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Will Your Business Get Blown Away?
It might if you don't read the fine print on your catastrophe coverage

It's almost a yearly ritual on North Carolina's Outer Banks. As hurricane winds start to howl, shopkeepers, hotel operators, and other small-business owners screw plywood on the windows, evacuate, and wait to see what damage their insurance won't cover this time.

Take Al Crisp, who paid $20,000 this year for what he thought was comprehensive commercial property coverage for his used recreation-vehicle business in Chocowinity, N.C., 75 miles from the coast. After fleeing Hurricane Bonnie last week, he returned to find his spare parts inventory three feet under water. Crisp says he'll lose about two months of sales -- devastating to a seasonal business like his. But he won't get a penny for the business interruption. Why? The fine print on his policy -- like most -- lets his insurer off the hook when the cause is a flood.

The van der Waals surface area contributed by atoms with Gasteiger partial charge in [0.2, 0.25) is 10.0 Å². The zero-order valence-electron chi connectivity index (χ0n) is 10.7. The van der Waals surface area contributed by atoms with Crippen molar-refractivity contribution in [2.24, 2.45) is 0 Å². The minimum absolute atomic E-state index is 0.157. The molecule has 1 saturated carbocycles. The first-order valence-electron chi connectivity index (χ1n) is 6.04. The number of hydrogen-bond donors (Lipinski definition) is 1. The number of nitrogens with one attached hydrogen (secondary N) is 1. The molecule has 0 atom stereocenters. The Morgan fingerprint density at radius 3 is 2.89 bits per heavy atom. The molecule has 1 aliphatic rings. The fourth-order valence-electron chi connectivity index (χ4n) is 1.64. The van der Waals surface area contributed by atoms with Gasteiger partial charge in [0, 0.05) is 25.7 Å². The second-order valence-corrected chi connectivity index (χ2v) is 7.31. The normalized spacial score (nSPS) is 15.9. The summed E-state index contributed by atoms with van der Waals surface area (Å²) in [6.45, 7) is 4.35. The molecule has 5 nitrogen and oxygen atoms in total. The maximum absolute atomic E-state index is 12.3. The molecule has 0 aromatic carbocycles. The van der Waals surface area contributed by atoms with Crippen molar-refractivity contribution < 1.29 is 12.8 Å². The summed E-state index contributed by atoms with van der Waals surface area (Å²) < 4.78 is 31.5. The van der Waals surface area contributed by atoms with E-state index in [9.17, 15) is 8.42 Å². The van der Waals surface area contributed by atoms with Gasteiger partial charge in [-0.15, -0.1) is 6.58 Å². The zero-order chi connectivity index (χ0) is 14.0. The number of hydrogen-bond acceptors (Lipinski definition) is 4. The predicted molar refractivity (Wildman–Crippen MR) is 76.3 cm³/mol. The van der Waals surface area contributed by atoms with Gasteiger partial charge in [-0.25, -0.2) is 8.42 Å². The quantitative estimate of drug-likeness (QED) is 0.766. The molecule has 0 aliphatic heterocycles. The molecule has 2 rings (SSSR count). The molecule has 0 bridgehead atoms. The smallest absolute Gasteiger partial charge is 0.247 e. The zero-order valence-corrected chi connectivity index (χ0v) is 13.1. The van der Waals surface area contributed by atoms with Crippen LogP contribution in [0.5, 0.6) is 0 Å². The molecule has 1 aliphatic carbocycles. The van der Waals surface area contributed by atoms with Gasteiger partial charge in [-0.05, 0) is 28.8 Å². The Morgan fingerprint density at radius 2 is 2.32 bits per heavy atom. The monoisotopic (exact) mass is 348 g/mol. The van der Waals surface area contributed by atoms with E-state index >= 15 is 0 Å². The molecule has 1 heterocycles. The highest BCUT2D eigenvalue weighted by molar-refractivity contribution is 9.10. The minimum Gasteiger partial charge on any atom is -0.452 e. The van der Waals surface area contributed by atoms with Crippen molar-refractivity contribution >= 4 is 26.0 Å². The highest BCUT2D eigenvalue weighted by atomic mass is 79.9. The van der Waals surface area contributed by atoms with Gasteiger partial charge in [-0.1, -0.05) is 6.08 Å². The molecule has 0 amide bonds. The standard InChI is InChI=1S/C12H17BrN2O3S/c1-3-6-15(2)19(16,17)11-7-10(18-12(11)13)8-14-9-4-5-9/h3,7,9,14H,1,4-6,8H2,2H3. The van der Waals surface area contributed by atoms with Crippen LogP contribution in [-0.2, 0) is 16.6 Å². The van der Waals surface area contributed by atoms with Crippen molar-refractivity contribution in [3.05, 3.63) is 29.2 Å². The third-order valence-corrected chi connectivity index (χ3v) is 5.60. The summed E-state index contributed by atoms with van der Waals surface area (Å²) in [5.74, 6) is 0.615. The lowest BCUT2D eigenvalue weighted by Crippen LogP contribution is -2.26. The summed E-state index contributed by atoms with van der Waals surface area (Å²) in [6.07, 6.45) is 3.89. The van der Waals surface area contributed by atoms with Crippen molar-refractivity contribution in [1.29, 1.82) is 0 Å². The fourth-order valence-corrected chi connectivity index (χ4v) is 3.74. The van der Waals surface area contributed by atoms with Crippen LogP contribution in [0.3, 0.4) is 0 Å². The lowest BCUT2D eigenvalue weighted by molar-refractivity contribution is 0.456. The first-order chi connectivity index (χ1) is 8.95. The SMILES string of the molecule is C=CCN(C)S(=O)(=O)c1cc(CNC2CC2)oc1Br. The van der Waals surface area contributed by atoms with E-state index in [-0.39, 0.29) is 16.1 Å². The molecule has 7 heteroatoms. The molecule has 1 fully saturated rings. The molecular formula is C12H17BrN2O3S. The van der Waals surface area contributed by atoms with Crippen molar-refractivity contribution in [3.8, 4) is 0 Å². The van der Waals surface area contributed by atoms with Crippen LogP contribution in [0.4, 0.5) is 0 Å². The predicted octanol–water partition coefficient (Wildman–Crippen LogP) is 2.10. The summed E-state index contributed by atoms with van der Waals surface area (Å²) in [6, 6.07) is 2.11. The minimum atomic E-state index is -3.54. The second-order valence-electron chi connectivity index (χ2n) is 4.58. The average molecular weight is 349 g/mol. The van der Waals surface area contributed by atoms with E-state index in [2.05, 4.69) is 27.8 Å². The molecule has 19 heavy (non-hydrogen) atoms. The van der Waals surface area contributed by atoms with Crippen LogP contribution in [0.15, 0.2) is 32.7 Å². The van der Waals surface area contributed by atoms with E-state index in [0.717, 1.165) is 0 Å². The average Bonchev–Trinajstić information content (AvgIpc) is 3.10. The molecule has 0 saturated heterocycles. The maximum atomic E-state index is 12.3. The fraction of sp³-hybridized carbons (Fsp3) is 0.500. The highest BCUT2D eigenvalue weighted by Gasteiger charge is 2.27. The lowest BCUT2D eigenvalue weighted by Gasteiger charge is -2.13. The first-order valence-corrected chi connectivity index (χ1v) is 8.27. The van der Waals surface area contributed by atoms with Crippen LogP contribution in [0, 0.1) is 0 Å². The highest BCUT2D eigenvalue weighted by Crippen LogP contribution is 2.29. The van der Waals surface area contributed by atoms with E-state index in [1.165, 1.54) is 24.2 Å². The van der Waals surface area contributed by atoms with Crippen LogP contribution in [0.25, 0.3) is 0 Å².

Crisp is hardly unique. With Hurricane Earl and a host of other big storms soaking the country, plenty of other small businesses may soon discover they aren't adequately insured either. Small wonder. Policies tend to be Byzantine documents full of subtle qualifiers and exemptions that can leave gaping holes in coverage. Worse, you may not even find the right mix of policies from a single company.